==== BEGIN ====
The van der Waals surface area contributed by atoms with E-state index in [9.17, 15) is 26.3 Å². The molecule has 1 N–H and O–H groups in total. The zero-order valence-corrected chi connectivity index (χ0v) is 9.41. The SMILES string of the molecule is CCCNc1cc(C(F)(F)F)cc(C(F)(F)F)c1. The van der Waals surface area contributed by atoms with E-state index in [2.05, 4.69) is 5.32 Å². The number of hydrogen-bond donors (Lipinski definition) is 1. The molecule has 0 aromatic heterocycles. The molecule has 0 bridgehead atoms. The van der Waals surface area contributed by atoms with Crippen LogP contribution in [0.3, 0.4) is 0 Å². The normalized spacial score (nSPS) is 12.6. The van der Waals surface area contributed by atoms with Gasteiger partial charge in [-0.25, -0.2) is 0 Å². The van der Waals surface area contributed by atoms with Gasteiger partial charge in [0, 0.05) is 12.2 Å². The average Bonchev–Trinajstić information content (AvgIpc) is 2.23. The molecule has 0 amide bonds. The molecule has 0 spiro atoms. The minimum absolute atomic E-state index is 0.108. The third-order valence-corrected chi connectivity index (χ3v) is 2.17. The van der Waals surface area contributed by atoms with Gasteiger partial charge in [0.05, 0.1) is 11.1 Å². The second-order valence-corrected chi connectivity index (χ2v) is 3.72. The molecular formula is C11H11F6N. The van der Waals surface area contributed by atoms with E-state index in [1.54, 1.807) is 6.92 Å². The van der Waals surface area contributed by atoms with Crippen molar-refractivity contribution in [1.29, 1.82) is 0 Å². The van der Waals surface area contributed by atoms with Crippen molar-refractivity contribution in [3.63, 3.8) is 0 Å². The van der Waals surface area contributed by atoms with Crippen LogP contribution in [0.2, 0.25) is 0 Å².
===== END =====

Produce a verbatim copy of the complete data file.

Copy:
The van der Waals surface area contributed by atoms with E-state index in [9.17, 15) is 26.3 Å². The molecule has 1 N–H and O–H groups in total. The zero-order valence-corrected chi connectivity index (χ0v) is 9.41. The SMILES string of the molecule is CCCNc1cc(C(F)(F)F)cc(C(F)(F)F)c1. The van der Waals surface area contributed by atoms with E-state index in [2.05, 4.69) is 5.32 Å². The number of hydrogen-bond donors (Lipinski definition) is 1. The molecule has 0 aromatic heterocycles. The molecule has 0 bridgehead atoms. The van der Waals surface area contributed by atoms with Crippen LogP contribution in [0.3, 0.4) is 0 Å². The normalized spacial score (nSPS) is 12.6. The van der Waals surface area contributed by atoms with Gasteiger partial charge in [-0.25, -0.2) is 0 Å². The van der Waals surface area contributed by atoms with Gasteiger partial charge in [0, 0.05) is 12.2 Å². The average Bonchev–Trinajstić information content (AvgIpc) is 2.23. The molecule has 0 amide bonds. The molecule has 0 spiro atoms. The minimum absolute atomic E-state index is 0.108. The third-order valence-corrected chi connectivity index (χ3v) is 2.17. The van der Waals surface area contributed by atoms with Gasteiger partial charge in [0.05, 0.1) is 11.1 Å². The second-order valence-corrected chi connectivity index (χ2v) is 3.72. The molecular formula is C11H11F6N. The van der Waals surface area contributed by atoms with E-state index in [1.54, 1.807) is 6.92 Å². The van der Waals surface area contributed by atoms with Crippen molar-refractivity contribution in [1.29, 1.82) is 0 Å². The van der Waals surface area contributed by atoms with Crippen molar-refractivity contribution in [3.63, 3.8) is 0 Å². The van der Waals surface area contributed by atoms with Crippen LogP contribution in [0.2, 0.25) is 0 Å².